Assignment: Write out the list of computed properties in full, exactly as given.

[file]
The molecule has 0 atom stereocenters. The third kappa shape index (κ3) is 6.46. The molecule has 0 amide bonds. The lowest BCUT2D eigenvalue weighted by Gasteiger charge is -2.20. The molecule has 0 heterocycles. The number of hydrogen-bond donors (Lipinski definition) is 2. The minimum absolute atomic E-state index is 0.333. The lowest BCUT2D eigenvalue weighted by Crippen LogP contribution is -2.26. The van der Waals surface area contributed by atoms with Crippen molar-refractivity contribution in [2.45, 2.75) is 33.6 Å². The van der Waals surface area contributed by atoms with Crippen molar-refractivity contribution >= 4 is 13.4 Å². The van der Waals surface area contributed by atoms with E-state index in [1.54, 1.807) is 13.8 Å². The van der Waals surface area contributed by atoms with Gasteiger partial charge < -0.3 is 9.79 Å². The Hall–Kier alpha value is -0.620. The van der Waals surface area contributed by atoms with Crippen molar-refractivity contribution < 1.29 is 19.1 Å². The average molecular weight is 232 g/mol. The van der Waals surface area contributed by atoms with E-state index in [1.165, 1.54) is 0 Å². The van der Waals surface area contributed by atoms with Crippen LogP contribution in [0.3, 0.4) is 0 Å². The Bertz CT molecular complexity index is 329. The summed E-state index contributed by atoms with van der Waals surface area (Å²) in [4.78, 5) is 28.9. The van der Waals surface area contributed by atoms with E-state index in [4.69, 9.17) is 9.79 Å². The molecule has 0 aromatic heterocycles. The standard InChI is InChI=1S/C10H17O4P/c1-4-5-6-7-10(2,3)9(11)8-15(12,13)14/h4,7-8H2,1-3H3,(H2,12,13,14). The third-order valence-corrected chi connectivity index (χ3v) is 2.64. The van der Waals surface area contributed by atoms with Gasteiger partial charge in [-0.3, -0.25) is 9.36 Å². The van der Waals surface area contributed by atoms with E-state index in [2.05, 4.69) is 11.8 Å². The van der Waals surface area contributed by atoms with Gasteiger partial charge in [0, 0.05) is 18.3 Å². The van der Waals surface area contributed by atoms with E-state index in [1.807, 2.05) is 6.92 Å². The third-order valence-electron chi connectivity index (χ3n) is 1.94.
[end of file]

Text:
The molecule has 0 atom stereocenters. The third kappa shape index (κ3) is 6.46. The molecule has 0 amide bonds. The lowest BCUT2D eigenvalue weighted by Gasteiger charge is -2.20. The molecule has 0 heterocycles. The number of hydrogen-bond donors (Lipinski definition) is 2. The minimum absolute atomic E-state index is 0.333. The lowest BCUT2D eigenvalue weighted by Crippen LogP contribution is -2.26. The van der Waals surface area contributed by atoms with Crippen molar-refractivity contribution in [2.45, 2.75) is 33.6 Å². The van der Waals surface area contributed by atoms with Crippen molar-refractivity contribution >= 4 is 13.4 Å². The van der Waals surface area contributed by atoms with E-state index in [1.54, 1.807) is 13.8 Å². The van der Waals surface area contributed by atoms with Gasteiger partial charge < -0.3 is 9.79 Å². The Hall–Kier alpha value is -0.620. The van der Waals surface area contributed by atoms with Crippen molar-refractivity contribution < 1.29 is 19.1 Å². The average molecular weight is 232 g/mol. The van der Waals surface area contributed by atoms with E-state index in [1.165, 1.54) is 0 Å². The van der Waals surface area contributed by atoms with Crippen LogP contribution in [0.3, 0.4) is 0 Å². The Bertz CT molecular complexity index is 329. The summed E-state index contributed by atoms with van der Waals surface area (Å²) in [4.78, 5) is 28.9. The van der Waals surface area contributed by atoms with E-state index in [4.69, 9.17) is 9.79 Å². The molecule has 0 aromatic heterocycles. The standard InChI is InChI=1S/C10H17O4P/c1-4-5-6-7-10(2,3)9(11)8-15(12,13)14/h4,7-8H2,1-3H3,(H2,12,13,14). The third-order valence-corrected chi connectivity index (χ3v) is 2.64. The van der Waals surface area contributed by atoms with Gasteiger partial charge in [-0.3, -0.25) is 9.36 Å². The van der Waals surface area contributed by atoms with E-state index in [2.05, 4.69) is 11.8 Å². The van der Waals surface area contributed by atoms with Gasteiger partial charge in [0, 0.05) is 18.3 Å². The van der Waals surface area contributed by atoms with E-state index in [1.807, 2.05) is 6.92 Å². The third-order valence-electron chi connectivity index (χ3n) is 1.94.